In 2019, the IHRB introduced a 9 stroke limit on the jockey’s use of the whip. This year, they themselves are suffering a beating at the hands of their detractors . They have eventually posted their 2019 accounts and it seems they are intent on giving their detractors more sticks with which to batter their reputation…
- The missing €1.6 million:
Their 2018 accounts were incorrect by €1.6 million (in income and expenditure) and had to be restated…….You might want to reread that sentence… It seems extraordinary that an error of this magnitude was not noticed by anyone in the IHRB (or their previous auditors) . The Comptroller and Auditor General has come on board as auditor for these accounts and it would be interesting to know what the staff of the C&AG’s office made of such a material financial mis-statement in a previous set of accounts. The excerpt from the accounts is shown below…
Interestingly, the 2019 accounts were submitted to the CRO a number of weeks ago but then returned for unspecified reasons (but not seemingly the restatement issue).
2.Publicly funded salaries that are being kept secret
Despite being almost entirely dependent upon public funding, the IHRB are not disclosing salary details of senior staff. It is the norm in all public sector bodies (and all PLC’s in the private sector) that the salary of the CEO is disclosed. It is remarkable that the IHRB have been allowed to refuse to disclose this salary by the Dept of Agriculture. The stated reason is due to the ‘commercial sensitivity’ of the information. This is a complete nonsense given that the organisation does not operate in a commercial sphere and there are no competitor organisations to the IHRB. I have no beef with Denis Egan but as someone whose salary comes from the public purse it should be disclosed the same as other public servants. Not disclosing the salary obviously gives rise to concerns that the real sensitivity is the embarrassment it would cause. We already have a situation in which the soon to depart Brian Kavanagh is paid a salary of c €190,000 which is well in excess of the supposed salary range for that role. HRI’s budget is a multiple of IHRB’s, yet I suspect that the salary differential is minimal (if indeed it exists). The IHRB have also been granted a derogation on the requirement to even list the number of staff in each salary band for higher earning staff. Both of these derogations are unacceptable in any public body…An FOI request to the Dept of Agriculture on the lobbying around this derogation would be interesting…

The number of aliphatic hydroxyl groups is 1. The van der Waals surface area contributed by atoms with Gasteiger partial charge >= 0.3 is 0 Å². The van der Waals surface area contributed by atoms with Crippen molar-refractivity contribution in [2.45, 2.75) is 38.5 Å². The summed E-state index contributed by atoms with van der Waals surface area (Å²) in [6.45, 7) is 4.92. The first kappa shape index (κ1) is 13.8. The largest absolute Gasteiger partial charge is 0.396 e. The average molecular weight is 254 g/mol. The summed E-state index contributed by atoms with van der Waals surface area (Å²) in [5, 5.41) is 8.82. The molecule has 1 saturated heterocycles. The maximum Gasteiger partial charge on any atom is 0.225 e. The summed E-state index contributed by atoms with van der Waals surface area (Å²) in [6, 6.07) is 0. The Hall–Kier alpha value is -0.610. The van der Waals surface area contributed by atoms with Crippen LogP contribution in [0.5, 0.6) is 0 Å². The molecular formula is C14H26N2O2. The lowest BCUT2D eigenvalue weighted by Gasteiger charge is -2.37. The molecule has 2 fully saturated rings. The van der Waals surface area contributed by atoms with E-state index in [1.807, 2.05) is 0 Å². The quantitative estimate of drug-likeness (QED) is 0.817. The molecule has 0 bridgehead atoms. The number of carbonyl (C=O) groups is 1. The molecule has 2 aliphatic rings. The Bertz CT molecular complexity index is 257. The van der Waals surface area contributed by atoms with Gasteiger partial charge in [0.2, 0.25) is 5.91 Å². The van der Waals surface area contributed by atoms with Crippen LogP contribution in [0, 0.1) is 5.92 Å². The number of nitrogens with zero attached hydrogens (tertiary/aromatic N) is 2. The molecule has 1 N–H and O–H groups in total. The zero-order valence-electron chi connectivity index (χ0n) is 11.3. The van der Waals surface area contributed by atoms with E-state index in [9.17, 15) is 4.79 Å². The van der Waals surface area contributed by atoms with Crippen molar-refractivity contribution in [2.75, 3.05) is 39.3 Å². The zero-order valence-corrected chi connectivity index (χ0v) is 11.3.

3. The Turf Club (they haven’t gone away you know)
Another interesting element of the accounts is the relationship with the Turf Club. That private members club hasn’t gone away… In 2019, €90,000 was paid in rent and it would be interesting to know why and what was involved in the payments made to and from the Turf Club/INHS relating to the transfer of assets/liabilities (see note below)..
The question has to be asked if Irish racing needs two highly paid (overpaid?) Chief Executives who are funded from the public purse. The accounts of the IHRB show a €2.8 million spend on administration with 33 staff. Rather than attacking Jim Bolger, perhaps a question for the upcoming Dail Committee could be if we need two separate bodies each with their own payroll, accounts functions, legal functions etc ? Why not absorb the integrity function into HRI? The arguments to retain the IHRB became harder to sustain when they seem unwilling to let the taxpayer know what salaries they are paying themselves and when they couldn’t correctly account for what they claimed to spend…..
2 thoughts on “IHRB’s Curious Accounts”
Nailed it Vincent. But the big question is will Joe Cahill (FF and a Tipperary TD) nail it as the chairman of next week’s Oireachtas Agriculture Committee hearing into Jim Bolger’s doping allegations? The IHRB says there is no drug problem in Irish racing. The issues raised here suggest you wouldn’t believe a word Denis Egan says.
Sorry Victor I called you Vincent, it’s been a hot day and I need a drink.